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 The Plant Edit

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Marigolds are an annual flower native to Mexico and Central America. It has a strong scent and produce yellow, orange, or red-yellow flowers. The plants bloom from mid-summer until the first frost. It has become a popular garden plant in North America. [1]

Marigolds are a great companion plant. They deter deer and other pests and can also help repel mosquitos. Marigolds are used in traditional Hindu celebrations and are an important part of the Oaxacan dye tradition. [2]

How to Harvest Edit

With marigolds, the more flowers you pick, the more flowers the plant produces. It is beneficial to pick flowers often throughout the growing season. The flower heads are gathered and are easily broken from the stalks. For the cleanest colors, only the flowers should be used, not the leaves or stalks. Marigolds can be used fresh or dried for later use. Trudy Van Stralen recommends weighing them as soon as you pick them and using the weight of the freshly picked flowers opposed to the weight of dried plant materials when calculating your dye bath. The fresh weight can be recorded on a paper bag, which is then used to store the dried plant material. [1]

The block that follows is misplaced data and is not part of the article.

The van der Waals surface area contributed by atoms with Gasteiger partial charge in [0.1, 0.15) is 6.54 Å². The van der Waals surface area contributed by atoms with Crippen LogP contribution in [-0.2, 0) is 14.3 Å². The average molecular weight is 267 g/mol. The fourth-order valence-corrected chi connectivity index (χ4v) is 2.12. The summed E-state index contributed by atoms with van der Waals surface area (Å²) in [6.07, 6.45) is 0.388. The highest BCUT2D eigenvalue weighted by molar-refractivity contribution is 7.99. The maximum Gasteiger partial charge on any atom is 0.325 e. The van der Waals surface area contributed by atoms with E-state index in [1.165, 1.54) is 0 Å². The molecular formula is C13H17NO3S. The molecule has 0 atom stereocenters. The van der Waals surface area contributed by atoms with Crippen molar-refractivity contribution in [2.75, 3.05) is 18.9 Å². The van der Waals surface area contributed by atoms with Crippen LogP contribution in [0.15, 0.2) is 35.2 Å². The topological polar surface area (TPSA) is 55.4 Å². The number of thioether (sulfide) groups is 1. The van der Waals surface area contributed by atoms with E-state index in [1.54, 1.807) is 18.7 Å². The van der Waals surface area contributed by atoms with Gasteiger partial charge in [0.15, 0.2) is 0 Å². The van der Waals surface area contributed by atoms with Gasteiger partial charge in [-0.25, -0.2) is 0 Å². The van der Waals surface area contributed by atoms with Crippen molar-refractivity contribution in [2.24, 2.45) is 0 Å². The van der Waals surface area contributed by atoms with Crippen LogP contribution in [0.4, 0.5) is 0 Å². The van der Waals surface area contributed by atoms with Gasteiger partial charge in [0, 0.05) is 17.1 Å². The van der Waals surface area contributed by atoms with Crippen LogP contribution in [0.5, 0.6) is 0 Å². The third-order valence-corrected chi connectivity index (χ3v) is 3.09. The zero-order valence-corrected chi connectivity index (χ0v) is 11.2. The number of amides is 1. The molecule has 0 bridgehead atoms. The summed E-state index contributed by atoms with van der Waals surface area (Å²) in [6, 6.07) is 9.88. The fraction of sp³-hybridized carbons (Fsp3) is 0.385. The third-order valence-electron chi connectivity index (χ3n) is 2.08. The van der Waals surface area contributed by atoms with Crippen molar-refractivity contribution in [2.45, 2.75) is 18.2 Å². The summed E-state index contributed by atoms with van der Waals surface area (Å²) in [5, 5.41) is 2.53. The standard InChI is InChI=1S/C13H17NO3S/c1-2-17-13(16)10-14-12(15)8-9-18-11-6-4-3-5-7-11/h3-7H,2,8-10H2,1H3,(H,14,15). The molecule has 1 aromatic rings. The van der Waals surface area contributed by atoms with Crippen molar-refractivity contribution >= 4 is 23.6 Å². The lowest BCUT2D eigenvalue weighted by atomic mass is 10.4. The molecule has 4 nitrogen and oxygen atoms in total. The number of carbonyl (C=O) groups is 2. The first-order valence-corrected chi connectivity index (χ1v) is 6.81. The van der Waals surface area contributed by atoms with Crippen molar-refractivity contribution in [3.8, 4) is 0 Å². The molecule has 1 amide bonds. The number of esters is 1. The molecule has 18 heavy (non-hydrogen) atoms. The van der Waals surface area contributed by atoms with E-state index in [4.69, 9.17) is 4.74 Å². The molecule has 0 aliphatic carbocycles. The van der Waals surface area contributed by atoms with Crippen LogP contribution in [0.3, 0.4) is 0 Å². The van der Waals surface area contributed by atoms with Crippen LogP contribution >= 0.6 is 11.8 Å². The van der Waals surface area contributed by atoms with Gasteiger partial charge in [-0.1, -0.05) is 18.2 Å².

How to Extract Color Edit

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Trudy Can Stralen recommends pre-mordanting fibers when using all flower-based yellows to ensure colorfastness. Soak flowers overnight, then bring the water to a boil and simmer for one hour. Strain the plant material from the dyebath, add your pre-mordanted fiber, and simmer for another hour.[1]

If the flower heads are gathered before the flowers are fully open, they will produce greenish yellows and lemon-limes. If picked in full bloom, they will produce yellows, golds, and oranges. [1]

References Edit

  1. 1.0 1.1 1.2 1.3 Stralen, T. V. (1995). Indigo, madder and marigold: A portfolio of colors from natural dyes. Loveland, CO: Interweave Press.
  2. Vejar, K., & Remington, S. (n.d.). The modern natural dyer: A comprehensive guide to dyeing silk, wool, linen, and cotton at home.

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